I have been through a parliament where that government did not have the majority. What can happen in that sort of parliament is that you get things done that the Australian people want. And when the government has goodwill, it will work with the crossbenchers to make that parliament effective. When we had the minority government in 2010, we sat for the full allocation of sitting weeks and we got things done. Yes, it was the case that during that time there were some motions and proposals that got put through the parliament that didn't necessarily have the government's support at the beginning. But they got there because people across the political spectrum worked together. That's what happened.
If you have goodwill and if you have the interests of the people at heart you can make a minority government work. But this is a calendar from a government that wants to hide—that wants to hide as much as possible between now and the next election. They've brought on an early budget; it's their right to do that. But it is not their right to say that everyone else who sits here in this parliament, representing people from across Australia, has no capacity to hold the government to account just because the government wants to have an early budget because they want to go to an election at the time of their own choosing.
One of the things that's particularly egregious about this sitting calendar is what it means for the role of the Senate. I understand why the government is scared of the Senate. We've already seen, on the first day back in this parliament, the Senate expressing its will that we need a national integrity commission—a national commission against corruption—bringing that down to the House and the House supporting that. That's because the Senate is a place that has a greater diversity of opinion in it, probably, than the House of Representatives does because of the different electoral systems. And there are many more things that the Senate could do to hold this government to account—just like it did with the national ICAC and just like it did with the royal commission into the banks.
I suspect there is a reason that the government is basically saying that the Senate will only sit for six days next year before we go to an election. And then after the election is called we may not resume until August, meaning that the Senate in this country will only sit for six days in the first six months of next year. That is an outrageous attempt to hide from accountability. One of the purposes of the Senate is to be a house of review, and the Senate is there to hold the government to account, just as the opposition and the crossbenchers have the right to do here. The Senate is there to scrutinise what the government does and, increasingly, the Senate is standing up to this government.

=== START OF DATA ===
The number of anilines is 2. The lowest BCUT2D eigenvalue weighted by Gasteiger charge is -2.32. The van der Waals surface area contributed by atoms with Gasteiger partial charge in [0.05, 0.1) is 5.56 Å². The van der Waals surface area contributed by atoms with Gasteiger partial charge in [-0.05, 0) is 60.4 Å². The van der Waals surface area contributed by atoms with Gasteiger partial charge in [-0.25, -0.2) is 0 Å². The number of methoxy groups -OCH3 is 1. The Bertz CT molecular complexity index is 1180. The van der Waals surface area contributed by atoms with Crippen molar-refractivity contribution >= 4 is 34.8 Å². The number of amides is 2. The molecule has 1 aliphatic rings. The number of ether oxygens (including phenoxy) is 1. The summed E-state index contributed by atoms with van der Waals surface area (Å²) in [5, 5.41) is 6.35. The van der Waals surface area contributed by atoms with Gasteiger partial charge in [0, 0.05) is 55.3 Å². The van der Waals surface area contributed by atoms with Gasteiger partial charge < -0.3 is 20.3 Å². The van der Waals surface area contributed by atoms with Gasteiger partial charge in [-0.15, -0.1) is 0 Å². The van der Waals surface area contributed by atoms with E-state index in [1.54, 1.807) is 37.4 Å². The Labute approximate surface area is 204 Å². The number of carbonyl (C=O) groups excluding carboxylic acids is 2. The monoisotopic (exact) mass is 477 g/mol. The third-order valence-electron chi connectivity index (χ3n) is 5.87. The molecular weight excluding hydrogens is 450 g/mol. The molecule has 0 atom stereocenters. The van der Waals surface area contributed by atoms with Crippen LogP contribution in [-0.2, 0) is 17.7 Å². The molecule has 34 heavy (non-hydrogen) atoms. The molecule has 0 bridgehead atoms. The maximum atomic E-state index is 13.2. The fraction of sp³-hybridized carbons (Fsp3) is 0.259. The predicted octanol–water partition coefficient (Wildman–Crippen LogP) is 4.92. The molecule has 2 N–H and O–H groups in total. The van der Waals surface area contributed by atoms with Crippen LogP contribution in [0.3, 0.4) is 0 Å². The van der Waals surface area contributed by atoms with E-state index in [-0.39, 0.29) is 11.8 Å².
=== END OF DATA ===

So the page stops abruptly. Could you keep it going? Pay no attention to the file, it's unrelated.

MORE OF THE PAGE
The answer is not to cancel the Senate sittings; the answer is to come up with better legislation. The answer is to come up with a climate policy. The answer is to say, 'We will go ahead with an integrity commission.' But to simply say, 'We are not going to allow the Senate to sit for more than six days before the election next year,' is outrageous. When most people in this country realise that this government is attempting to hide from scrutiny, this is going to come back to bite the government at the election.
The Senate and the House have voted, as we did yesterday, to say trust in government and trust in politicians is at an all-time low, which is one of the reasons why we need a national integrity commission. The message from that should be loud and clear: people do not want governments hiding from accountability; people want governments to be held to account for the decisions that they make. So it would actually be in the government's interests, if they have any interest at all in improving their own electoral stocks—I hope they don't, but if they do—for them to say: 'Yes, we're quite happy to have the Senate sit the usual allocation of weeks. We're quite happy to be held to account by the opposition and the crossbenchers.' You would imagine the government would say: 'We've got a wonderful program. Let's bring it to parliament to test it.' But, no. This is the most cowardly calendar I have seen. This is a calendar written by cowards. This is a calendar that is attempting to hide the government from the scrutiny of the crossbench, the scrutiny of the Senate.
I support the amendment to have the House and the Senate sitting for those additional weeks so that before we go to an election we don't have a situation where the government just drops a budget on us and we have no time to scrutinise it, and so we're asked to take them on trust. No. No. We should have the capacity, before the government are put to the test of the Australian people, which is likely to be in May—in May—to scrutinise them. The Senate should have the right to sit for more than six days before May to be able to hold this government to account and to make its case. The House of Representatives should have the capacity to sit for—it will sit for less than three full weeks before the government will call an election. To go to an election next year with a parliament, and this House of Representatives, having sat for fewer than 10 days—no; one, two, three, four, five, six, seven, eight, nine, 10. It is 10 days. That is all the scrutiny that we're going to be able to put on them in here before an election. It speaks volumes about the cowardice of this government and it's why the amendment should be supported.